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A Markov Chain Monte Carlo approach to the Steiner Tree Problem in water network optimization
 

A Markov Chain Monte Carlo approach to the Steiner Tree Problem in water network optimization

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A seminar about water network optimization via MCMC I gave in January at AIRO Winter 09

A seminar about water network optimization via MCMC I gave in January at AIRO Winter 09

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    A Markov Chain Monte Carlo approach to the Steiner Tree Problem in water network optimization A Markov Chain Monte Carlo approach to the Steiner Tree Problem in water network optimization Presentation Transcript

    • Minimal water networks serving a farm district A Metropolis algorithm for the Steiner Tree Problem Carlo Lancia, Alessandro Checco University of Rome TorVergata Cortina D’Ampezzo, January 28, 2009 Carlo Lancia, Alessandro Checco Minimal Water Networks
    • Outline 1 A Model for the Shortest Network Problem Farm Districts and Water Networks The Minimal Steiner Tree Problem 2 Metropolis Algorithm The Statistical Mechanics approach to Optimization Markov Chain Monte Carlo for the Steiner Tree Problem 3 Numerical Data and Conclusions Numerical Comparison with Primal-Dual Conclusions Carlo Lancia, Alessandro Checco Minimal Water Networks
    • A Model for the Shortest Network Problem Farm Districts and Water Networks Introduction Definition A farm district is a set of neighboring farmlands Definition A water network is a set of pipes bringing water to the lands Constraints We look for the minimal water network such that Its pipes lie on land boundaries only, so no land bridging It does reach at least a corner of each land boundary Carlo Lancia, Alessandro Checco Minimal Water Networks
    • A Model for the Shortest Network Problem Farm Districts and Water Networks Modeling the District It is very difficult to model the shortest network problem on the graph induced by the district topology. Graph induced by the district Carlo Lancia, Alessandro Checco Minimal Water Networks
    • A Model for the Shortest Network Problem Farm Districts and Water Networks Modeling the District We do prefer to work on a slightly different graph. =Steiner Nodes; =Distribution Node; =Terminal Nodes Creation of a new graph G Carlo Lancia, Alessandro Checco Minimal Water Networks
    • A Model for the Shortest Network Problem The Minimal Steiner Tree Problem Water Networks and Steiner Trees Water networks are equivalent to Steiner Trees on G: Example Carlo Lancia, Alessandro Checco Minimal Water Networks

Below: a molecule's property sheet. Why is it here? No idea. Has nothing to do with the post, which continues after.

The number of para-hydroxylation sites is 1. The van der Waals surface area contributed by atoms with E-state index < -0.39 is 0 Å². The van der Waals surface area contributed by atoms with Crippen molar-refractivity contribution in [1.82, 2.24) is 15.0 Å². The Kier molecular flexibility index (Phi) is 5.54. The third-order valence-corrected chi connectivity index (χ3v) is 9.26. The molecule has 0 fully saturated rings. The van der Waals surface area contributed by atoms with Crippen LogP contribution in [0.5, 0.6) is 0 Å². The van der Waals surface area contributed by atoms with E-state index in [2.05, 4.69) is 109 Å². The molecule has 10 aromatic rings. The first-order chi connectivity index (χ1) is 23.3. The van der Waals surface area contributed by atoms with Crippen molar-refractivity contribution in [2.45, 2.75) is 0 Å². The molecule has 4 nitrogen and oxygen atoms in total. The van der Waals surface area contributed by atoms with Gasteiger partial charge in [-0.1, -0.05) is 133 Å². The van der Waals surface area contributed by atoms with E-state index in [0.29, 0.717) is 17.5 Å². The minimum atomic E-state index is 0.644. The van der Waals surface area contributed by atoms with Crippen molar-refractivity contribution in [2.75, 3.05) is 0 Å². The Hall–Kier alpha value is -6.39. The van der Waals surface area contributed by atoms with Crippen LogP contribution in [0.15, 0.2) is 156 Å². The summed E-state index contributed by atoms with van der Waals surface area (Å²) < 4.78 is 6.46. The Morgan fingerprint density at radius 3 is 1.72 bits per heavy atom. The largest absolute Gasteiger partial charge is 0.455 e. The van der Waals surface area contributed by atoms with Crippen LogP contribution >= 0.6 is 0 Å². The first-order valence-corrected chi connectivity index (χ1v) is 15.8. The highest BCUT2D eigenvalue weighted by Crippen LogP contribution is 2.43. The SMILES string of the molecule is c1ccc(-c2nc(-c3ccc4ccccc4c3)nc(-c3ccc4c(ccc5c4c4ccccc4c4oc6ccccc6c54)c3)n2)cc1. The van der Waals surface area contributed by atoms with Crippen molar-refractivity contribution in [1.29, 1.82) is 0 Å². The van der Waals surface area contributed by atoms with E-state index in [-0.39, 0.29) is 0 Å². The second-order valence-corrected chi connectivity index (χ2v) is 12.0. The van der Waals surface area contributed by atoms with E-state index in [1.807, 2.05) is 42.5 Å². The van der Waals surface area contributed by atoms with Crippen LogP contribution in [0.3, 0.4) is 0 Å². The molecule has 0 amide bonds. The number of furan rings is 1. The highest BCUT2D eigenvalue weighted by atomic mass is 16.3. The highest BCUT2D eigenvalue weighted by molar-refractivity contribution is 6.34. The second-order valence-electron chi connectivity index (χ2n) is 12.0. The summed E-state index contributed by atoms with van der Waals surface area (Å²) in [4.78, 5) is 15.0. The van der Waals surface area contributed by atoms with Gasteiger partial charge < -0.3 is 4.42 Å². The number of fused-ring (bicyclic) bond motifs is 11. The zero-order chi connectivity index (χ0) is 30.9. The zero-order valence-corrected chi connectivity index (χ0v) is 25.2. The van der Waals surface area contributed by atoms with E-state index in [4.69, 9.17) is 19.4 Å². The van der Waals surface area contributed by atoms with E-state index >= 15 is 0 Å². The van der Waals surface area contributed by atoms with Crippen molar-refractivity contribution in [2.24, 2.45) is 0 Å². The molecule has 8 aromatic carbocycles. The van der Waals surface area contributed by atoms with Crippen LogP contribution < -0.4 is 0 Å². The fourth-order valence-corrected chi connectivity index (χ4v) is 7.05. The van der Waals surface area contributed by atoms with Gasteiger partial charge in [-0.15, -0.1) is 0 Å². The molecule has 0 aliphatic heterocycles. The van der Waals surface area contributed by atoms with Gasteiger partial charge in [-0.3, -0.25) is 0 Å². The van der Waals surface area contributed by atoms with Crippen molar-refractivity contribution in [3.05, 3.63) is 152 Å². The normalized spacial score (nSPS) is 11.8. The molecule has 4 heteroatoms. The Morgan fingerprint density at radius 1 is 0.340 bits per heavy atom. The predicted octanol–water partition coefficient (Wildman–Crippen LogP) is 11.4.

• A Model for the Shortest Network Problem The Minimal Steiner Tree Problem Water Networks and Steiner Trees Water networks are equivalent to Steiner Trees on G: Example Carlo Lancia, Alessandro Checco Minimal Water Networks
    • A Model for the Shortest Network Problem The Minimal Steiner Tree Problem The Shortest Network Problem Some Notation We call VS the set of Steiner nodes, VT the set of Terminals A Steiner Tree is any tree T ⊂ G spanning VT The cost vector c E → R+ is such that c(u) = c(v) for fictitious edges u, v situated in the same land fictitious-edge cost is comparable with regular-edge cost Formulation as Minimal Steiner Tree Problem On graph G a water network serving the district is a Steiner Tree, so what we are looking for is the shortest Steiner Tree having root in , with the additional requirement of terminal nodes being leaf nodes (no land crossings allowed) Carlo Lancia, Alessandro Checco Minimal Water Networks
    • A Model for the Shortest Network Problem The Minimal Steiner Tree Problem The Shortest Network Problem Some Notation We call VS the set of Steiner nodes, VT the set of Terminals A Steiner Tree is any tree T ⊂ G spanning VT The cost vector c E → R+ is such that c(u) = c(v) for fictitious edges u, v situated in the same land fictitious-edge cost is comparable with regular-edge cost Minimal Steiner Tree Problem – NP-hard min ∑ c(x) T ⊂G x ∈ E(T ) s.t. VT ⊂ V (T ) deg(v) = 1 ∀ v ∈ VT Carlo Lancia, Alessandro Checco Minimal Water Networks
    • Metropolis Algorithm The Statistical Mechanics Approach The Statistical Mechanics Approach Optimization Problem Many Particles System Problem instance Particles configuration Cost function, f (ξ) Hamiltonian, H(ξ) Optimal solutions Ground states Carlo Lancia, Alessandro Checco Minimal Water Networks
    • Metropolis Algorithm The Statistical Mechanics Approach The Statistical Mechanics Approach Optimization Problem Many Particles System Problem instance Particles configuration Cost function, f (ξ) Hamiltonian, H(ξ) Optimal solutions Ground states Carlo Lancia, Alessandro Checco Minimal Water Networks
    • Metropolis Algorithm The Statistical Mechanics Approach The Statistical Mechanics Approach Optimization Problem Many Particles System Problem instance Particles configuration Cost function, f (ξ) Hamiltonian, H(ξ) Optimal solutions Ground states Carlo Lancia, Alessandro Checco Minimal Water Networks
    • Metropolis Algorithm The Statistical Mechanics Approach The Statistical Mechanics Approach Optimization Problem Many Particles System Problem instance Particles configuration Cost function, f (ξ) Hamiltonian, H(ξ) Optimal solutions Ground states Carlo Lancia, Alessandro Checco Minimal Water Networks
    • Metropolis Algorithm The Statistical Mechanics Approach The Statistical Mechanics Approach Optimization Problem Many Particles System Problem instance Particles configuration Cost function, f (ξ) Hamiltonian, H(ξ) Optimal solutions Ground states All we need is a sampling algorithm e−β H(ξ) When β → ∞ Gibbs distribution is concentrated on Z ground states, that is to say optimal configurations Carlo Lancia, Alessandro Checco Minimal Water Networks
    • Metropolis Algorithm The Statistical Mechanics Approach MCMC Sampling Let Ω be the set of all Steiner trees over G Define a Markov chain (Xt ) on Ω that is ergodic with limit measure equal to Gibbs distribution Sampling Algorithm 1 Follow the evolution of the chain for a very long time τ 2 Return min {Xt } t∈[0,τ ] Carlo Lancia, Alessandro Checco Minimal Water Networks